Breakfast links: Money in Virginia
They literally have a bridge to sell you: Virginia is selling naming rights for roads and bridges across the state. It hopes to raise $273 million over 20 years, but critics say it distracts from the billions needed for transportation. (Examiner)
Arlington still pays for HOT lanes: Arlington County may lose $100,000 in road maintenance money thanks to its lawsuit opposing HOT lanes along 395. The project was abandoned in February 2011 and the lawsuit was dropped shortly after. (Washington Times)
TOD or FBI eventually in Greenbelt?: hopes to add dense transit oriented development around Greenbelt Metro. But it's been difficult to get anything funded. The FBI also might occupy the space, which would preclude much or any retail. (Rethink College Park)
Contractor defends concrete: The contractor for the delayed Silver Spring Transit Center says the concrete it used is fine, despite Montgomery County's claims to the contrary. The county wants the contractor to pay to redo the work and if the two sides cannot come to an agreement, the matter will likely end up in court. (Examiner)
Church tries to build housing: Plans for a church in Southwest DC to build an 11-story residential building has it's share of opposition. Some neighbors say it doesn't fit the character of the neighborhood and disrupts existing views. One comment points out killing the project will just make rents rise. (DCmud)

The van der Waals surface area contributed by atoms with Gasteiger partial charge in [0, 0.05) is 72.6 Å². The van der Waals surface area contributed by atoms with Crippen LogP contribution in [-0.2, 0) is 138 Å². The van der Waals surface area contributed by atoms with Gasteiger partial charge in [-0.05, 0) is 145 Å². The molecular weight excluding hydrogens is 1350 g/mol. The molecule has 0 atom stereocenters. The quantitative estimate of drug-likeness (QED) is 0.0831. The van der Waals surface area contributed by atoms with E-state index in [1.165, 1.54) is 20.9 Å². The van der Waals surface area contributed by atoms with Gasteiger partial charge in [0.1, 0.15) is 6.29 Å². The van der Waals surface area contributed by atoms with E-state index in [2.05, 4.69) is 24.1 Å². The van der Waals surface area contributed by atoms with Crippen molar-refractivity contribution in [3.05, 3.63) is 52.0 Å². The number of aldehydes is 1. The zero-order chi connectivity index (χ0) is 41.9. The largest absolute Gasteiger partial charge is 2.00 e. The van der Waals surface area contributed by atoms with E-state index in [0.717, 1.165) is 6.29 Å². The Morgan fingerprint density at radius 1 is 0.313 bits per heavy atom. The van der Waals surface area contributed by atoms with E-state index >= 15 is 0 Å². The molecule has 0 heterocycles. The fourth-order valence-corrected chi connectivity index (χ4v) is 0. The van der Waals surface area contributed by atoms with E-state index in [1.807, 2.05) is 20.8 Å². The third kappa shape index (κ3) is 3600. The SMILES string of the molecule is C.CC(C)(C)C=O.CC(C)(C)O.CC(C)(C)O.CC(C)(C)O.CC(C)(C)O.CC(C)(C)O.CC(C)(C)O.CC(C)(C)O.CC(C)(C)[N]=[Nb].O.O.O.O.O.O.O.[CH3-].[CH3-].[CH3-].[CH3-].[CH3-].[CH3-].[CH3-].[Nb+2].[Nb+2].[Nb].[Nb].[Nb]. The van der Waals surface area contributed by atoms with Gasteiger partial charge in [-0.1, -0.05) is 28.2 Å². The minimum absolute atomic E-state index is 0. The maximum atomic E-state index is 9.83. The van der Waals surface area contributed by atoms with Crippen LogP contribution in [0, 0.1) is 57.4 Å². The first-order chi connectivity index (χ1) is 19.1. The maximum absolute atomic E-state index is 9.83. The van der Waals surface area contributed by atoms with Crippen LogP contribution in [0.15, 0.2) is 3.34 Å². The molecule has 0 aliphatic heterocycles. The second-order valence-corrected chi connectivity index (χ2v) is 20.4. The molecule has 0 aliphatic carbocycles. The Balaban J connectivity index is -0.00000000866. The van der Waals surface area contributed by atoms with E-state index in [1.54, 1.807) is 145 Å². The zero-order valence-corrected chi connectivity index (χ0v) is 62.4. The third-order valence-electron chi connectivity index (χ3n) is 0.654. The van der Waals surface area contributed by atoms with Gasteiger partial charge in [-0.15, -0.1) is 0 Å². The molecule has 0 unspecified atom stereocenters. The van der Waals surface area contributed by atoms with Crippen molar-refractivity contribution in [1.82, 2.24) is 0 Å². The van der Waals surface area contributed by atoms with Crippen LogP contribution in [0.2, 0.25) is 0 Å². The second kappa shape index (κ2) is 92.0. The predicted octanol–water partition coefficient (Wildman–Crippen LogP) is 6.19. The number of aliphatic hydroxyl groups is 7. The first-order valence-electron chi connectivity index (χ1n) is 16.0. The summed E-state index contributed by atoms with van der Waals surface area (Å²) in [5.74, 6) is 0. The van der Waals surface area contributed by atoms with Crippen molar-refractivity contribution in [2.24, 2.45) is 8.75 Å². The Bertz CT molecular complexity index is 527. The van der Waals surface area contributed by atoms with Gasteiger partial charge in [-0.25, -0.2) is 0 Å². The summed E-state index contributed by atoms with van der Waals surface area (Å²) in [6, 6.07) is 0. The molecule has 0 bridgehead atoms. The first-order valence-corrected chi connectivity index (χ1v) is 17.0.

Win some, lose some: The Zoning Commission has approved American University's campus plan to the chagrin of some neighbors opposed to the school growing. Not far away, the Safeway mixed use project has deleted a floor in response to neighborhood opposition. (City Paper)
No more garden stores?: The last garden store in the mid-city area has one season left, before the lot becomes condos. (Borderstan) ... Is there any hope garden stores can fit into a growing city, or is their land-intensive use incompatible?
Too much stuff in urban parks?: Do urban parks with lots of amenities forget to include nature? While projects like the High Line can boost real estate values, do they actually serve people? (Salon)Have a tip for the links? Submit it here.
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